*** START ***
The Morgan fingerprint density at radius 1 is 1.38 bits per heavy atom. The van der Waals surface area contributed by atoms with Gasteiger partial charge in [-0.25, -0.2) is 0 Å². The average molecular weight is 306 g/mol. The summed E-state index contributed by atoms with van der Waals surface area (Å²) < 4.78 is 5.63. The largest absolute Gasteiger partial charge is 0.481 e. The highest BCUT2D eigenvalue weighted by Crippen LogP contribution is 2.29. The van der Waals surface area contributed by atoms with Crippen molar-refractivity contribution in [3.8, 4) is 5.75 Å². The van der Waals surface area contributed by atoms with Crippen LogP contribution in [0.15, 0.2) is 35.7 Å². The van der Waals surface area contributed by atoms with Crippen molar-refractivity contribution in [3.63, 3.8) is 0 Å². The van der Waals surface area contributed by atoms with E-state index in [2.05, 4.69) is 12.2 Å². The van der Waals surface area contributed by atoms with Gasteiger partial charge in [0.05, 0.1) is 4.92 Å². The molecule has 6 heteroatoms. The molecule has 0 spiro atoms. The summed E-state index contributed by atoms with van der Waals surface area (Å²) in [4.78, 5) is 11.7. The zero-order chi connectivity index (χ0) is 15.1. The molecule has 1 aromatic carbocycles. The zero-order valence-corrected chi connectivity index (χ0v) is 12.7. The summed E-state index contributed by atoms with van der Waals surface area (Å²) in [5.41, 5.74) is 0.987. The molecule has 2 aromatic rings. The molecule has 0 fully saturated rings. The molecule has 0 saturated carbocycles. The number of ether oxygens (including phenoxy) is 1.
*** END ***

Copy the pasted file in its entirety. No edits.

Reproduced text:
The Morgan fingerprint density at radius 1 is 1.38 bits per heavy atom. The van der Waals surface area contributed by atoms with Gasteiger partial charge in [-0.25, -0.2) is 0 Å². The average molecular weight is 306 g/mol. The summed E-state index contributed by atoms with van der Waals surface area (Å²) < 4.78 is 5.63. The largest absolute Gasteiger partial charge is 0.481 e. The highest BCUT2D eigenvalue weighted by Crippen LogP contribution is 2.29. The van der Waals surface area contributed by atoms with Crippen molar-refractivity contribution in [3.8, 4) is 5.75 Å². The van der Waals surface area contributed by atoms with Crippen LogP contribution in [0.15, 0.2) is 35.7 Å². The van der Waals surface area contributed by atoms with Crippen molar-refractivity contribution in [3.63, 3.8) is 0 Å². The van der Waals surface area contributed by atoms with E-state index in [2.05, 4.69) is 12.2 Å². The van der Waals surface area contributed by atoms with Gasteiger partial charge in [0.05, 0.1) is 4.92 Å². The molecule has 6 heteroatoms. The molecule has 0 spiro atoms. The summed E-state index contributed by atoms with van der Waals surface area (Å²) in [4.78, 5) is 11.7. The zero-order chi connectivity index (χ0) is 15.1. The molecule has 1 aromatic carbocycles. The zero-order valence-corrected chi connectivity index (χ0v) is 12.7. The summed E-state index contributed by atoms with van der Waals surface area (Å²) in [5.41, 5.74) is 0.987. The molecule has 2 aromatic rings. The molecule has 0 fully saturated rings. The molecule has 0 saturated carbocycles. The number of ether oxygens (including phenoxy) is 1.